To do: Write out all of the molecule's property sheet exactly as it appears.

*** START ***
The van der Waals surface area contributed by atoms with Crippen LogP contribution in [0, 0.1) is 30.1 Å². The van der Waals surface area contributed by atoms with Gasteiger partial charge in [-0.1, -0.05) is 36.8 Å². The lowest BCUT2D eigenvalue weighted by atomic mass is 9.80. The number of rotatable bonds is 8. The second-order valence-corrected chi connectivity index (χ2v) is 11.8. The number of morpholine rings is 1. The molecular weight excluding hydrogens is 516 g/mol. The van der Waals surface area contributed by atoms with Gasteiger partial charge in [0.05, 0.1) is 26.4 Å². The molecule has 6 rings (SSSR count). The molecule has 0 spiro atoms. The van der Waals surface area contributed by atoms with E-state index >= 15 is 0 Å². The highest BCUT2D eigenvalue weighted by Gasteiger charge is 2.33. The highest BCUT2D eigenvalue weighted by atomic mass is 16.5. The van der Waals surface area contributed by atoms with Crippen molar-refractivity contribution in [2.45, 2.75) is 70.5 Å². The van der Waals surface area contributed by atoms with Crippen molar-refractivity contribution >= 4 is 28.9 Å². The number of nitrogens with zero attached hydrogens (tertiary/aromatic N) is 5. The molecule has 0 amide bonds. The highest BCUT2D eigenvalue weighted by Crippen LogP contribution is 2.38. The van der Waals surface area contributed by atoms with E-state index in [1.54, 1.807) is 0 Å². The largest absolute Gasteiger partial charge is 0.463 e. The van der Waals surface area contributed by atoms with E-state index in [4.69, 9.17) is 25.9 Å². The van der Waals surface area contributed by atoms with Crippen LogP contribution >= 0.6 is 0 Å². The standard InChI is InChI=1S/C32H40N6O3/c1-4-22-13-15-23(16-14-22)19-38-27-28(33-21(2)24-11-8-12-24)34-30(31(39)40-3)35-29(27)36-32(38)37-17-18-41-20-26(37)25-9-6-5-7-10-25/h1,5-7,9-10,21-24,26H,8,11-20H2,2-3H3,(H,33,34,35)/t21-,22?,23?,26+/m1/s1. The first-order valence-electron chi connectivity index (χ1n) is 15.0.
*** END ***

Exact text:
The van der Waals surface area contributed by atoms with Crippen LogP contribution in [0, 0.1) is 30.1 Å². The van der Waals surface area contributed by atoms with Gasteiger partial charge in [-0.1, -0.05) is 36.8 Å². The lowest BCUT2D eigenvalue weighted by atomic mass is 9.80. The number of rotatable bonds is 8. The second-order valence-corrected chi connectivity index (χ2v) is 11.8. The number of morpholine rings is 1. The molecular weight excluding hydrogens is 516 g/mol. The van der Waals surface area contributed by atoms with Gasteiger partial charge in [0.05, 0.1) is 26.4 Å². The molecule has 6 rings (SSSR count). The molecule has 0 spiro atoms. The van der Waals surface area contributed by atoms with E-state index >= 15 is 0 Å². The highest BCUT2D eigenvalue weighted by Gasteiger charge is 2.33. The highest BCUT2D eigenvalue weighted by atomic mass is 16.5. The van der Waals surface area contributed by atoms with Crippen molar-refractivity contribution in [2.45, 2.75) is 70.5 Å². The van der Waals surface area contributed by atoms with Crippen molar-refractivity contribution >= 4 is 28.9 Å². The number of nitrogens with zero attached hydrogens (tertiary/aromatic N) is 5. The molecule has 0 amide bonds. The highest BCUT2D eigenvalue weighted by Crippen LogP contribution is 2.38. The van der Waals surface area contributed by atoms with E-state index in [1.54, 1.807) is 0 Å². The largest absolute Gasteiger partial charge is 0.463 e. The van der Waals surface area contributed by atoms with E-state index in [4.69, 9.17) is 25.9 Å². The van der Waals surface area contributed by atoms with Crippen LogP contribution >= 0.6 is 0 Å². The standard InChI is InChI=1S/C32H40N6O3/c1-4-22-13-15-23(16-14-22)19-38-27-28(33-21(2)24-11-8-12-24)34-30(31(39)40-3)35-29(27)36-32(38)37-17-18-41-20-26(37)25-9-6-5-7-10-25/h1,5-7,9-10,21-24,26H,8,11-20H2,2-3H3,(H,33,34,35)/t21-,22?,23?,26+/m1/s1. The first-order valence-electron chi connectivity index (χ1n) is 15.0.